Media Urged to Amplify Climate Change Story
Climate change researchers and scientists said media practitioners have the inimitable capacity to help step up climate action through support and education, but their potential to amplify the climate change agenda still remains largely unexploited.
By Lazarus Sauti
Speaking at the Climate Change Workshop, systematised by the Zimbabwe Union of Journalists (ZUJ) and funded by the Konrad Adenauer Stiftung (KAS) under the theme “Popularising the Climate Change Debate through the Media”, panellists said that shrinking budgets and lack of public interest are some of the problems that journalists face when trying to report on environmental issues today.
Tawanda Nyabize, Climate Change Coordinator for Konrad Adenauer Stiftung, affixed that climate and environmental issues can be boring and scientific, but these issues are important.
“Accordingly, media practitioners should ensure their audiences find environmental topics interesting,” he said.
Sharing the same views, Augustine Mukaro, Projects Officer for Friends of the Environment added that climate and environmental reporting is still viewed as a soft beat and as such does not harvest as much curiosity as politics.
“Journalists should, therefore, not only make climate and environment stories interesting, but accord them the same status as political reporting,” he said.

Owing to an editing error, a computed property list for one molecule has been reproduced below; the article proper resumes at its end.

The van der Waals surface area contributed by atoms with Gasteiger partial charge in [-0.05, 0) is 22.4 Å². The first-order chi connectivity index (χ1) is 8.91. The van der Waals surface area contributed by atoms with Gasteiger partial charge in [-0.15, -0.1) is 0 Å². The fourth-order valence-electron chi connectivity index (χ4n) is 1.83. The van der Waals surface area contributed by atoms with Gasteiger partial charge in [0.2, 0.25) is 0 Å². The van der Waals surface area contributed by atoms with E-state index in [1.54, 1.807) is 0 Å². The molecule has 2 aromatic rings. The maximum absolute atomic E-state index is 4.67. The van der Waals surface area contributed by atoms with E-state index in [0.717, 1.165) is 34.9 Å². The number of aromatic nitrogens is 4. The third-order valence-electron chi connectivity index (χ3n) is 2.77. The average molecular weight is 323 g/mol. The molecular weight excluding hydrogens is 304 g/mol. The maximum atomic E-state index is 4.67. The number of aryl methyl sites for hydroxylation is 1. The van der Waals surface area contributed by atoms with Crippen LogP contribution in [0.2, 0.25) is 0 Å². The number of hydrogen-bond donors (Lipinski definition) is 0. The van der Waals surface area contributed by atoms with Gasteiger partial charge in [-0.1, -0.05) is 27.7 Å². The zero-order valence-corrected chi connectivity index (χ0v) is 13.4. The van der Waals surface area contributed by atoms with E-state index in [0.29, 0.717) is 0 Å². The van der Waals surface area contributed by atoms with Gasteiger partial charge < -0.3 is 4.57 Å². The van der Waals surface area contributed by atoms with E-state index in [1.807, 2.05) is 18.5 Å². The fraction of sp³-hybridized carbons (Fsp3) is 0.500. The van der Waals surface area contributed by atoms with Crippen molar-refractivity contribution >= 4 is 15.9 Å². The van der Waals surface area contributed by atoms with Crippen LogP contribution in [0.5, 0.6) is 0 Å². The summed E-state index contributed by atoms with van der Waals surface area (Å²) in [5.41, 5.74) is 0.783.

Climate change writer/researcher, Jeffrey Gogo asserted that journalists should find avenues to centre climate and environmental issues on human stories.
He added: “To engage audiences on climate issues, journalists should share positive stories about panaceas being developed by individuals, communities as well as the business sector; this, without doubt, will immensely help to bring climate and environmental issues to extensive awareness.”
As for Bethel Goka, an Information Technology specialist, media practitioners should embrace social media platforms, especially Facebook and Twitter to amplify the climate change agenda and reach more people.
He also urged media organisations and other stakeholders in the environmental sector to invest more in capacity-building workshops for media practitioners, particularly climate and environmental reporters.
“Without an accurate understanding of climate and environmental facts,” affirmed ZUJ Secretary General, Foster Dongozi, “journalists run the risk of misrepresenting issues.”
Dongozi also urged public and private organisations to step up efforts to help journalists report clearly on climate and environmental issues.
Tirivanhu Muhwati, Climate Change Scientist, said the media should be investigative and be at the forefront of shaping public opinion.
He also encouraged media practitioners to work with the government and other development partner in amplifying the climate change story in Zimbabwe.